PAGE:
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AspectJ in Practice: Reap the Benefits of Modularity : Page 3

AspectJ, a general-purpose, aspect-oriented extension to the Java language, contains expansions and tools that enable Java developers to better manage the problems in large program systems and to reap the benefits of modularity. Get a crash course in this valuable new technology.


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Install AspectJ
Since seeing a product work is better than just reading about it, download the most recent version of AspectJ. Once it's downloaded, installation is pretty easy (assuming you already have the Java 2 SDK installed). Just execute the following command:

java jar downloaded_filename.jar

This will run an installer, which will help you complete the installation. After that, you need to correctly set the path names mentioned on the last step of installation. You are then ready to work with AspectJ in the "big project" example to follow.



Look at the following code for your big project:

1: // Our Java example TestClass.java 2: public class TestClass { 3: 4: public static void method1() { 5: System.out.println("Hello World!"); 6: } 7: 8: public static void method2() { 9: System.out.println("Really Hello!"); 10: } 11: 12: public static void say(String x) { 13: System.out.println(x); 14: } 15: 16: public static void main(String[] args) { 17: method1(); 18: method2(); 19: say("I can talk!"); 20: } 21: }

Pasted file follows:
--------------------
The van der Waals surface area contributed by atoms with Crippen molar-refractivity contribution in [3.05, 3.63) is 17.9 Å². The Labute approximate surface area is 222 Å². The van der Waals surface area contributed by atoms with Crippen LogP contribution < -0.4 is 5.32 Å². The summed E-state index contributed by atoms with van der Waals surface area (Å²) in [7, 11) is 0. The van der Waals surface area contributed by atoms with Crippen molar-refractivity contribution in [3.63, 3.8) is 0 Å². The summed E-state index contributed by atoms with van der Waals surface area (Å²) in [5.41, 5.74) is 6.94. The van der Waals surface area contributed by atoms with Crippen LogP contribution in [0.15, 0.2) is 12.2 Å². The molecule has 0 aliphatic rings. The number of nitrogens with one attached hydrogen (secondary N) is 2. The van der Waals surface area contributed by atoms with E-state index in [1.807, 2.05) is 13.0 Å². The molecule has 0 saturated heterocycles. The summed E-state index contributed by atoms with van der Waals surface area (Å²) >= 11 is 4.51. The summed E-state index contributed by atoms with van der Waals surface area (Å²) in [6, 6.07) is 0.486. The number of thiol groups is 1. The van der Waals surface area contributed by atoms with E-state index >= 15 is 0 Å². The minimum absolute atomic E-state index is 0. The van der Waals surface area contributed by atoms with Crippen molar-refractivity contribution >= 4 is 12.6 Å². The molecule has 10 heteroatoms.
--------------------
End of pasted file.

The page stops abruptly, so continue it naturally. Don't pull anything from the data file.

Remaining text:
This code intentionally is easy, beginner-level Java to make understanding the technology easier. You can create more complex code after you've mastered aspects. Lines 4-6 and 8-10 define the class methods, which perform the only job: printing the well-known "Hello World" prompt. Lines 12-14 contain the other method, which says whatever you "ask" it to say. And last but not least, the main() function of the class calls all the methods.

Compile and run this example:

javac TestClass.java java TestClass

The output is the following:

Hello World! Really Hello! I can talk!

Nothing unexpected, I presume. Now, create the AspectJ code in Listing 1.

Strange code, isn't it? It looks pretty hard at first glance. But don't worry, it's not. Line 2 creates the aspect TestMe. Line 4 defines pointcut (it picks out certain join points in the program flow) for all public methods of class TestClass that are without arguments. Line 5 defines pointcut for all public methods of class TestClass that accept arguments of String type. Lines 7-10 define what will be executed before all public methods of class TestClass that accept one String type argument (defined in second pointcut). Lines 12-15 define what will be done after the previously mentioned methods. Lines 17-19 and 21-23 share the same definitions as the first pointcut methods. Notice that lines 9, 14, 18, and 22 use the following call:

thisJointPointStaticPart.getSignature().getName()

The result is the name of the method before or after which you are functioning. Argument a in lines 7 and 12 holds the value of the argument that passed to the methods as a String type argument.



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